Guide to the Jennifer Stratton Photographs, 2014-2015
This collection includes 23 photographic prints comprising the series Where We Live: A North Carolina Portrait. Photographs taken by Jennifer Jacklin Stratton throughout the state of North Carolina in 2014-2015.
- Collection Number
- Jennifer Stratton photographs
- 23 item, 1 box, 1 oversize folder
- David M. Rubenstein Rare Book & Manuscript Library
- Materials in English.
Includes prints from Stratton's participation in the Where We Live project, inspired by Alex Harris's 1971-1972 North Carolina work. Collection contains 23 color photographs printed on Hahnemuhle “13 x 19” 320g Fine Art Pearl Photo Rag. The first 12 prints were intended for inclusion in the spring 2016 Where We Live: A Portrait of North Carolina exhibition at the Rubenstein Gallery. North Carolina counties represented include Halifax, Robeson, Sampson, Nash, and Cumberland. Stratton included the following text about her work:
"What we call the beginning is often the end. To make an end is to make a beginning. The end is where we start. -- T.S. Eliot In making these photographs I immersed myself in Alex Harris' original 1971-72 North Carolina work, and embraced his instinct to roam widely and to engage the people he met with his camera. At first this comprised of a lot of wandering through places I had never been and getting to know people along the way. It also included choosing the unpredictability of working with a 1960s medium format camera lacking a light meter and focusing mechanism – all attempts to sense what has changed in the past forty four years and what still lingers – both in photography and in the landscape. Since 1971, there are many more people, like myself, who now call North Carolina home. Between 2000 and 2010 alone, North Carolina gained almost 1.5 million residents. As I began to photograph, I kept stumbling across the statistic that the state has more factory-farmed hogs (10.1 million) than people (9.5 million). I wondered how has this significant population growth of both livestock and people impacted environmental resources, waste disposal and energy consumption throughout the state? I wanted to explore making photographs of something difficult to see: our biological need to live in a place with access to drinkable water, breathable air, healthy soil, an impulse that ultimately connects us all. In North Carolina there is a strong historical correlation between poverty and environmental degradation. In the late 1970’s midnight dumpers deliberately dripped PCBs in fourteen counties along more than two hundred miles of highway, leading to protests in Warren County that made national news. In 2014, I followed much the same route as this highway by photographing along the proposed path for the planned Atlantic Coast Pipeline project. I found several of the counties on this route have previous histories of environmental injustice. By photographing some of the people who live in these counties under daily environmental threats such as refuse dumping, expanding landfills, industrial animal farms, and coal ash, I sought to make personal and visible the complexities of shifting state-wide developments. Long-time residents continue to endure the emptying of downtowns and homes while bearing witness to the physical degradation of the air, water, and land around them. In this corridor of environmental injustice and socioeconmic disparities, the sustainability of family life for future generations is in question.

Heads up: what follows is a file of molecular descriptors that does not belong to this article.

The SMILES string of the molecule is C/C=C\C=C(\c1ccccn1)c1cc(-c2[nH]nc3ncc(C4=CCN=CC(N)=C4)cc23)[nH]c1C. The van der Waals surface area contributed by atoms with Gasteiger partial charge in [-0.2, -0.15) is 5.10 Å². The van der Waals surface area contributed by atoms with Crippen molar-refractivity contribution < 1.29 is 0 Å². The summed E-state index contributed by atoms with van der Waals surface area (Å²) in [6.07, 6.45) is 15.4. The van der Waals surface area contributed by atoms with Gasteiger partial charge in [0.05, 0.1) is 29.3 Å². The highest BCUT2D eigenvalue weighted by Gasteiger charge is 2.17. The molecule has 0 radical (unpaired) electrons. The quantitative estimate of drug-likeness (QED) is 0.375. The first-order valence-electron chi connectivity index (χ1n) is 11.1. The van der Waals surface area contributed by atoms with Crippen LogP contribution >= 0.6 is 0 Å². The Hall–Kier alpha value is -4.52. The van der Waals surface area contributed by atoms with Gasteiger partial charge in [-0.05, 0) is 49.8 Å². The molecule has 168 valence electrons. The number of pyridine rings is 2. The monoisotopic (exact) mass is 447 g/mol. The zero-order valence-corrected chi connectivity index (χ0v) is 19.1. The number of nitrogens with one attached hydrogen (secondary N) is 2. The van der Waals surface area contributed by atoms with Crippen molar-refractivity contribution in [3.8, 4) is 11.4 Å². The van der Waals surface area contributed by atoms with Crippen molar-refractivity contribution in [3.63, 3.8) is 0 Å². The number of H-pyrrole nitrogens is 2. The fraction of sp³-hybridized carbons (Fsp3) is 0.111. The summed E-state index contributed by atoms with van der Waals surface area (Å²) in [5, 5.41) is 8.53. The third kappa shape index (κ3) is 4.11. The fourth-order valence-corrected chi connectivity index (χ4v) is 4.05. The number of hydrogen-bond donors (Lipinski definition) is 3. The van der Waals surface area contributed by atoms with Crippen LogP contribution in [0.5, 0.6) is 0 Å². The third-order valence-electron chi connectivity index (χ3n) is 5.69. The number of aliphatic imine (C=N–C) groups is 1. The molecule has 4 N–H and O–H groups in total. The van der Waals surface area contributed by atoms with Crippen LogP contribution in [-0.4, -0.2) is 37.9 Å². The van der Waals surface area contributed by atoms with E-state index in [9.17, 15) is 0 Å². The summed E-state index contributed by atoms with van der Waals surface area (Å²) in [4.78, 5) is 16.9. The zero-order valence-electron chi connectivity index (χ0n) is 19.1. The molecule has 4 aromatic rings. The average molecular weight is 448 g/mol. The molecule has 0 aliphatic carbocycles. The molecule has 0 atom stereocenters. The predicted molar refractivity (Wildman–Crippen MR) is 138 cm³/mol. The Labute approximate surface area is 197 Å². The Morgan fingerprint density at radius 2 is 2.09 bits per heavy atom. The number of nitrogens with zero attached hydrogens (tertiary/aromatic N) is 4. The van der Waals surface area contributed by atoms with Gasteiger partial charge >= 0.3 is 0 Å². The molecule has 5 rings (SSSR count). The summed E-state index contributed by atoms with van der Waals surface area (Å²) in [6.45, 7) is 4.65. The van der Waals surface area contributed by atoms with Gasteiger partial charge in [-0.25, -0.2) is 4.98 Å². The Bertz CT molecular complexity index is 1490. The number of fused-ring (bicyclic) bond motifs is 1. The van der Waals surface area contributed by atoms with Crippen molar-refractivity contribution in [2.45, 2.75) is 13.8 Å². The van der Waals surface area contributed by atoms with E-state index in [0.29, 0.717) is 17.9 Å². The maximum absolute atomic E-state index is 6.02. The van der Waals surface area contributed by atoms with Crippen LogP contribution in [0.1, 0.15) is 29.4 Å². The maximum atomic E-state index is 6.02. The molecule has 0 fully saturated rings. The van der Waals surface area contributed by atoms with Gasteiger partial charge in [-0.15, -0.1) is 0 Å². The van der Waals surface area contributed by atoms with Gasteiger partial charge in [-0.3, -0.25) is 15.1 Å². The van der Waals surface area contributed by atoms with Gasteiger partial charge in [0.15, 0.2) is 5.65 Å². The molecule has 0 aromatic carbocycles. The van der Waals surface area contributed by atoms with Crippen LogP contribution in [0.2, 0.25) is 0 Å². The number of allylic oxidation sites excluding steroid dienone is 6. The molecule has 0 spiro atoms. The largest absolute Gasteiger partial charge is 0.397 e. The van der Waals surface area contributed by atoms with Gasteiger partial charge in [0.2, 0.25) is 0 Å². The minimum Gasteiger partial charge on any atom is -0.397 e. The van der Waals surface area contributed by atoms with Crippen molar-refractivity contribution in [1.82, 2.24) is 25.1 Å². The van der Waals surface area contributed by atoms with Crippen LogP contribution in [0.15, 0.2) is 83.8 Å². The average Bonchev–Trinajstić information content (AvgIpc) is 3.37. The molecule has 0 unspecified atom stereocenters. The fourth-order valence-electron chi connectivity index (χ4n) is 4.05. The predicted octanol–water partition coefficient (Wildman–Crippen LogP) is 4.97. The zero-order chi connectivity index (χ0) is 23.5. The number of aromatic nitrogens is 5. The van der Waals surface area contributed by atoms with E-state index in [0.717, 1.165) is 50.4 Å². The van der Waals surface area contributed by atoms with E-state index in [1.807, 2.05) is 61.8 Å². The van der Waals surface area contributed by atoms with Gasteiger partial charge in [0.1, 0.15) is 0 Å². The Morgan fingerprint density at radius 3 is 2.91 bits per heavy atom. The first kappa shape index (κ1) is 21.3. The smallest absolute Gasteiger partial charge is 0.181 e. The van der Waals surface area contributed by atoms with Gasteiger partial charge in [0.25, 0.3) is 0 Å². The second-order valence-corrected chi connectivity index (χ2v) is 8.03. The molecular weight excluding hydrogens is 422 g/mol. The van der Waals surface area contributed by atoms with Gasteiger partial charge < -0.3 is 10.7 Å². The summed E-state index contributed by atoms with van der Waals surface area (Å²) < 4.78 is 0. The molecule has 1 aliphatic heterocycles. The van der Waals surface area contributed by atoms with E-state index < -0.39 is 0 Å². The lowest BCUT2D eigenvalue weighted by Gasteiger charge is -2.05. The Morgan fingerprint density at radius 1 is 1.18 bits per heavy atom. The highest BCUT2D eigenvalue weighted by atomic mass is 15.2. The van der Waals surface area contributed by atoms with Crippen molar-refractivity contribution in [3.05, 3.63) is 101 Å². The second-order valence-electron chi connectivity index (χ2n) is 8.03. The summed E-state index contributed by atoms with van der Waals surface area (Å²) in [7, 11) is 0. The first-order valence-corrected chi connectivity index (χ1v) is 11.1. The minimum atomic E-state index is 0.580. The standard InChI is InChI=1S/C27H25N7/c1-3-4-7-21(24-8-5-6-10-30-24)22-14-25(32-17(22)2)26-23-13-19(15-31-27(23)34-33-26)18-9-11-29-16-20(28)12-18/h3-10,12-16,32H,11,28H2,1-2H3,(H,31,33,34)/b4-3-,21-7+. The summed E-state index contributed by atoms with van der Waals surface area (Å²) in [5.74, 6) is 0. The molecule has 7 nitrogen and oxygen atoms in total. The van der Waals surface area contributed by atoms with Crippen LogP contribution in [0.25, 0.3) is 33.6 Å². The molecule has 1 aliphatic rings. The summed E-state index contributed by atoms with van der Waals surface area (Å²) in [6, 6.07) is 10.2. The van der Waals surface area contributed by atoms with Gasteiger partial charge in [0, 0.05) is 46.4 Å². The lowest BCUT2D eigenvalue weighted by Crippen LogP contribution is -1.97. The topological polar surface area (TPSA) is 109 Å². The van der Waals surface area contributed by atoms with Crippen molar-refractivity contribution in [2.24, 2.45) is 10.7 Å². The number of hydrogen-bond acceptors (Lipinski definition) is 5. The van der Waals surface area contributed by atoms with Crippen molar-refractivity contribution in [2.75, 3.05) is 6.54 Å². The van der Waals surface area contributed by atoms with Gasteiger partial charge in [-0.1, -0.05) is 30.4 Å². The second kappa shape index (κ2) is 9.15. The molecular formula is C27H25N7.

There is loss in the landscape, but also change and growth. I do not think it is possible to put into words all that I have gained bonding to place and people through making this work. This was an opportunity to engage with the diverse perspectives that exist within a singular place. As I entered neighborhoods a stranger with my camera, I was welcomed far more than I was turned away. I found my purpose in making these photographs was as Robert Adams writes, 'to try to be coherent about the intuition and hope' I had found."
Access to the Collection
Collection is open for research. Researchers must register and agree to copyright and privacy laws before using this collection. All or portions of this collection may be housed off-site in Duke University's Library Service Center. The library may require up to 48 hours to retrieve these materials for research use.
Use & Permissions
The copyright interests in this collection have not been transferred to Duke University. For more information, consult the copyright section of the Regulations and Procedures of the David M. Rubenstein Rare Book & Manuscript Library.
How to Cite
[Identification of item], Jennifer Stratton Photographs, David M. Rubenstein Rare Book & Manuscript Library, Duke University.
Jennifer Stratton is a documentary photographer, animator and educator. Her community-based work often explores in-depth relationships between individuals, cultures and the natural world. She has recently served as an instructor at Duke University Franklin Humanities Institute, Vision Workshops, and Platteforum's Art Lab in Denver, Colorado.
Collection was created as part of the project/exhibition Where We Live: A North Carolina Portrait. Other Rubenstein Library collections with photographs from this exhibit include: Alex Harris Photographs, Amanda Berg Photographs, and Rachel Boillot Photographs.
Click to find related materials at Duke University Libraries.
The Jennifer Stratton Photographs were received by the David M. Rubenstein Rare Book & Manuscript Library as a gift in 2016.
Processed by Meghan Lyon, January 2016. Accessions included in this collection: 2016-0009